Time creeps in this petty pace from day to day to the last syllable of recorded time and all our yesterdays have lighted fools the way to dusty death. Pessimistic, troubled Macbeth thought life a tale told by an idiot, full of sound and fury signifying nothing. But Shakespeare never met Voltaire I suspect, who wrote of the expectation of living, rather than the reality of it. Yes things often don’t go as we wished. Rather they often go in ways we would rather they did not. But that’s all in the tapestry of time—existence in all its richness and flavor sweet and sour to be savored for what it is—not what it might be nor not be. Without the troughs we cannot feel the thrill of climbing the peaks. We make of it all what we can, what we must. Not a tale told by an idiot at all—but by a jester perhaps or a coach/trainer of sorts.
Saw a shared item on Google + by Gina Drayer yesterday. A picture, of course, is worth a thousand words. But let me offer just a few after the image.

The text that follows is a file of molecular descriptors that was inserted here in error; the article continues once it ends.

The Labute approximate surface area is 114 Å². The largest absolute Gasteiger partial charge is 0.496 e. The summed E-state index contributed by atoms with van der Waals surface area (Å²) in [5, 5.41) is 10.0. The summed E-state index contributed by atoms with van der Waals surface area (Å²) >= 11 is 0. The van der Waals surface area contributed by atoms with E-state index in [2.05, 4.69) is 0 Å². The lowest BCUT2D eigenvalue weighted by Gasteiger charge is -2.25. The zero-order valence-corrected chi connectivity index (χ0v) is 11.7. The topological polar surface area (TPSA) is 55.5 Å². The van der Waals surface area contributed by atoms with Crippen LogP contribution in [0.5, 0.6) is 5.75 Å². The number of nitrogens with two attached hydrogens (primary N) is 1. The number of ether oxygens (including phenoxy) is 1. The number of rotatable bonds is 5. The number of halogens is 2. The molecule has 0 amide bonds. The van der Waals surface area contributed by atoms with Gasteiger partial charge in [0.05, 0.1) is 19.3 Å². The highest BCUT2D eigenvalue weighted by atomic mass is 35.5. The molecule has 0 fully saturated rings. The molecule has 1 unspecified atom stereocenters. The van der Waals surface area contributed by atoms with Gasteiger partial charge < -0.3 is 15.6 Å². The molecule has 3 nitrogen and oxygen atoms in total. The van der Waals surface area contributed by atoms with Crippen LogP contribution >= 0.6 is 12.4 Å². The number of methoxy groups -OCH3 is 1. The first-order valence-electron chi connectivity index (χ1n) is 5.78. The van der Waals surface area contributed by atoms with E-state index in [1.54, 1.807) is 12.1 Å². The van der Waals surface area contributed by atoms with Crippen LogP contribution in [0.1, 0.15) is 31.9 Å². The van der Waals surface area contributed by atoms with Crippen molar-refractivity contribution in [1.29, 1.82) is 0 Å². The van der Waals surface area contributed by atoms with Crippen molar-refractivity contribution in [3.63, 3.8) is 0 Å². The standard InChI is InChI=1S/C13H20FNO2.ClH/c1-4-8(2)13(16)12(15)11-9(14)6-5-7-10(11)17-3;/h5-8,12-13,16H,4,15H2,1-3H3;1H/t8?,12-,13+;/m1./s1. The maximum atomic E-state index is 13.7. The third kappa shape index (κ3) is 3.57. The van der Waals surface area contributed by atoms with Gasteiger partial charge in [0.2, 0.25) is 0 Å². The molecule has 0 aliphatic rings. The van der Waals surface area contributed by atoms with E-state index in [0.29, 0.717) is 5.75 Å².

I have a term for this, intentional incompetence. It happens with both genders as a means to limit tasks one might have to do. After all, there are only so many brain cells available to do tasks one prefers to do or must do. If some tasks can be avoided, then one has reserved brain capacity for the others. Or at least that’s my theory. So for guys, they feign ignorance (or through concerted effort avoid learning anything about) cooking, doing laundry, etc. Similarly, the wife knows nothing about how the car or other mechanical things work. The benign or even positive aspect of this is that each can then appreciate what the other does–so it’s not all bad. But in the image, it sure is funny.